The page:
Thousands sign petition to replace torn-down Colston statue in Bristol with civil rights campaigner

Thousands agree that the Colston statue should be replaced with one commemorating Paul Stephenson. Credit: PA images

Thousands of people have signed a petition to replace Bristol's torn down Edward Colston statue with one remembering a civil rights campaigner.

Paul Stephenson OBE is probably most well-known for organising the Bristol Bus Boycott in 1963, after one of the city's bus companies refused to employ ethnic minorities.

It lasted for 60 days and ended with the bus company overturning its ban.

Dr Stephenson's actions were later instrumental in the creation of the 1965 Race Relations Act.

Edward Beeston, who started the petition to replace the statue, said "it is time a suitable replacement is found that honours black Bristolians."

  • The moment protesters pulled down Edward Colston's statue during a Bristol Black Lives Matter protest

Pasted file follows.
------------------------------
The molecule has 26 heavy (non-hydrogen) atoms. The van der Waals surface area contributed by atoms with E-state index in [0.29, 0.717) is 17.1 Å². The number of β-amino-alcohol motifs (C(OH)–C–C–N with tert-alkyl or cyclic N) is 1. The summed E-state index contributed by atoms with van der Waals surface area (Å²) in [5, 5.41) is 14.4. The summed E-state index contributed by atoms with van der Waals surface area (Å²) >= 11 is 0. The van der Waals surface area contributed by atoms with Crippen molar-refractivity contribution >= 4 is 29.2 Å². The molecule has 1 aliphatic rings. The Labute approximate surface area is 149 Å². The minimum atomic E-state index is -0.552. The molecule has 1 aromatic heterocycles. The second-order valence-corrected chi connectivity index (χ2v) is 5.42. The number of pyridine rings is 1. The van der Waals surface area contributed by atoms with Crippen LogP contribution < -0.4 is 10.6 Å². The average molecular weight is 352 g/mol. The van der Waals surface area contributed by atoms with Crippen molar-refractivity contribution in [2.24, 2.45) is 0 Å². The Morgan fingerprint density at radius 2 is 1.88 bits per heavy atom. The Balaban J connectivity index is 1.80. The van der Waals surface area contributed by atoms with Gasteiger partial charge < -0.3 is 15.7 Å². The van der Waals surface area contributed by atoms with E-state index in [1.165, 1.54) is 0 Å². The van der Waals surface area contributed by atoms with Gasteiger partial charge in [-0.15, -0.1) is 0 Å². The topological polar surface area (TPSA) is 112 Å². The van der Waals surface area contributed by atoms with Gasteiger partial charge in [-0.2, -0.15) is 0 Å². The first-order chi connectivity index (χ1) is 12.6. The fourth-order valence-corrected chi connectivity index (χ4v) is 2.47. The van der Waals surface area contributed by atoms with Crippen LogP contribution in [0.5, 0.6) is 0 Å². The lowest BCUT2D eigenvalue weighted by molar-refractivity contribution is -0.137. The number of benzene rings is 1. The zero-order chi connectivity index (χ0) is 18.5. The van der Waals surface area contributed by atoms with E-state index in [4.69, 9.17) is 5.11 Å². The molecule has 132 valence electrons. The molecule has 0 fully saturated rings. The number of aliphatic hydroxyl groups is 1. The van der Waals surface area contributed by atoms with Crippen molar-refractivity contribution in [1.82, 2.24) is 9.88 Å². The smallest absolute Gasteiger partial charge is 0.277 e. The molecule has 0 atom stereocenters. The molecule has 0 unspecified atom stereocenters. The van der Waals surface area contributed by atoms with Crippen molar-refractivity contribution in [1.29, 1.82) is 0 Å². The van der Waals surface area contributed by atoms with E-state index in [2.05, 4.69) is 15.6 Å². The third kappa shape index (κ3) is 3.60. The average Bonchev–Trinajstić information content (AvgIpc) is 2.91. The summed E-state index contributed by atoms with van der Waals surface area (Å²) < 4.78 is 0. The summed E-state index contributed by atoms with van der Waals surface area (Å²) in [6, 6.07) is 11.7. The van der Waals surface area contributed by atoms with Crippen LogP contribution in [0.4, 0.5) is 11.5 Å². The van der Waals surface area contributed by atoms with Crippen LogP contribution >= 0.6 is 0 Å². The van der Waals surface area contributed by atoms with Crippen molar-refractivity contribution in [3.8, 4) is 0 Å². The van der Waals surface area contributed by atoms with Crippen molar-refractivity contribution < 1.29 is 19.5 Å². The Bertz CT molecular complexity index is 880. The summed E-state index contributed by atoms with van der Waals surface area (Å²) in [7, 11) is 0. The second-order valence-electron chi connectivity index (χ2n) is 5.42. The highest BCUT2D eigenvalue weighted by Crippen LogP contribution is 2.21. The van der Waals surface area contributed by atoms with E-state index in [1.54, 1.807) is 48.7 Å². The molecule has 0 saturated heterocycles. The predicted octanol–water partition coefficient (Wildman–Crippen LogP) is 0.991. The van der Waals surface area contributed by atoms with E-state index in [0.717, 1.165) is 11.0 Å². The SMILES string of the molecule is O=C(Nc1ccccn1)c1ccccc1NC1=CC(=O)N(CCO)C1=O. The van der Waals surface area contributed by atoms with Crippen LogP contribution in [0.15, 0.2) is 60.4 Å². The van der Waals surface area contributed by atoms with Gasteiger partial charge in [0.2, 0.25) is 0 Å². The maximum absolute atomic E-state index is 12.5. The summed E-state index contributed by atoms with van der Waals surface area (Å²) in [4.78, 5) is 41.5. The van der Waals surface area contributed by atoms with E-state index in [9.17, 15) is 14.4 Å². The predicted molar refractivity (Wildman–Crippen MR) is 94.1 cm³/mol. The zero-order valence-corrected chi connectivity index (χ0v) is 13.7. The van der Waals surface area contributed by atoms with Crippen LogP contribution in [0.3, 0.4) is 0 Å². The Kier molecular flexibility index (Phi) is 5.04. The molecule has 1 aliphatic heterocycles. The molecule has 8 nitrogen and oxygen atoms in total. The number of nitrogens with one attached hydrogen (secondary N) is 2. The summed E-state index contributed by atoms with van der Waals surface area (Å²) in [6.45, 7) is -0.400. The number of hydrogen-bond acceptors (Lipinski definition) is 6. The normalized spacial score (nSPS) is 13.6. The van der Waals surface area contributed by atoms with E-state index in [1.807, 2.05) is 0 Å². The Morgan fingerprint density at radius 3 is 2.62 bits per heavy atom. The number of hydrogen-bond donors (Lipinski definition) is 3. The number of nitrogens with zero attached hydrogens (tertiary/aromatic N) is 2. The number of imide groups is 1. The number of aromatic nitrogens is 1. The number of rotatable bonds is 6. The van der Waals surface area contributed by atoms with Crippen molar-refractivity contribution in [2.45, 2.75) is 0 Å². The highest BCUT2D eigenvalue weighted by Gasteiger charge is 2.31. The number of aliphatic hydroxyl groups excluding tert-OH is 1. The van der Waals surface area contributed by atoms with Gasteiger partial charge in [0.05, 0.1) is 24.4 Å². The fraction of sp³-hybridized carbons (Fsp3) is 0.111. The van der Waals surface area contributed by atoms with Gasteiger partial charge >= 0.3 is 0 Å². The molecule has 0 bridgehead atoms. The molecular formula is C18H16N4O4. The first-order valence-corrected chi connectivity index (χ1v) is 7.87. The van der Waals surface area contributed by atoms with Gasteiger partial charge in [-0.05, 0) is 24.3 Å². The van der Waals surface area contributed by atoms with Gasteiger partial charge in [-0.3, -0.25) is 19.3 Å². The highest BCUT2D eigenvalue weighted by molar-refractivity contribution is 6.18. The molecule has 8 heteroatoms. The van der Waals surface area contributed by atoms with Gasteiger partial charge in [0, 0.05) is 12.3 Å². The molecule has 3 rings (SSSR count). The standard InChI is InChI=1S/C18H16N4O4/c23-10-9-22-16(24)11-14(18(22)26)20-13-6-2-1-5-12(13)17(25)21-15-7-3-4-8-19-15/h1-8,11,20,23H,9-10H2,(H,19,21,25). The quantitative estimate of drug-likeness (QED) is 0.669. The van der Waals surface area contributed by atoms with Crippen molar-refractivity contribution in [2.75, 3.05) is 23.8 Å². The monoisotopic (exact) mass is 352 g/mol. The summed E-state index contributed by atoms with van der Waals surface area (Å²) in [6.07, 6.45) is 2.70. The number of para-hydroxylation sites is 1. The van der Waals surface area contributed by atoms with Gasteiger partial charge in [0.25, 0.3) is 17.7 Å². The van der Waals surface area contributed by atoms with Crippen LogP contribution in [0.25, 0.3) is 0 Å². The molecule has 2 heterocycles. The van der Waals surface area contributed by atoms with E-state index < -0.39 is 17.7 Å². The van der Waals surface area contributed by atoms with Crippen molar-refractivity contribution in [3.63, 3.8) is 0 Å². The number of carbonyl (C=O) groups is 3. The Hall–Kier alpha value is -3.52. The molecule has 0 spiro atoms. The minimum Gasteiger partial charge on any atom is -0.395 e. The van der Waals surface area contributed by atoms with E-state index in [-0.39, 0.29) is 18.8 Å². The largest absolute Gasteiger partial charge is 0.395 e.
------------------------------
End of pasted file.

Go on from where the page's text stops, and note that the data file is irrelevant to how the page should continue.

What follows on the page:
It comes after protesters in Bristol pulled down the bronze memorial of the slave trader during a Black Lives Matter protest on Sunday 7 June.

Millions of people have watched the footage online, which shows them rolling it through the city centre before throwing it into the harbour.

Downing Street called the removal a "criminal act", while Home Secretary Priti Patel said it was "utterly disgraceful".

Protesters knelt on the neck of the statue once it had been pulled down. Credit: PA images

Mr Beeston's petition to replace the slave trader with a commemoration of Paul Stephenson has surpassed 30,000 signatures in two days.

I believe that one candidate for his replacement would be Paul Stephenson. He led the 1963 Bristol Bus Boycott, started because Bristol Post announced in 1961 that black workers were refused work despite a worker shortage due to a resolution from the Transport and General Workers' Union. The Boycott influenced the creation of the Race Relations Act.

Edward Beeston, petition-creator

Avon and Somerset Police is now investigating the incident and trying to identify the individuals who pulled down the statue.

On Monday (8 June) police bosses defended officers for not intervening to stop the protesters.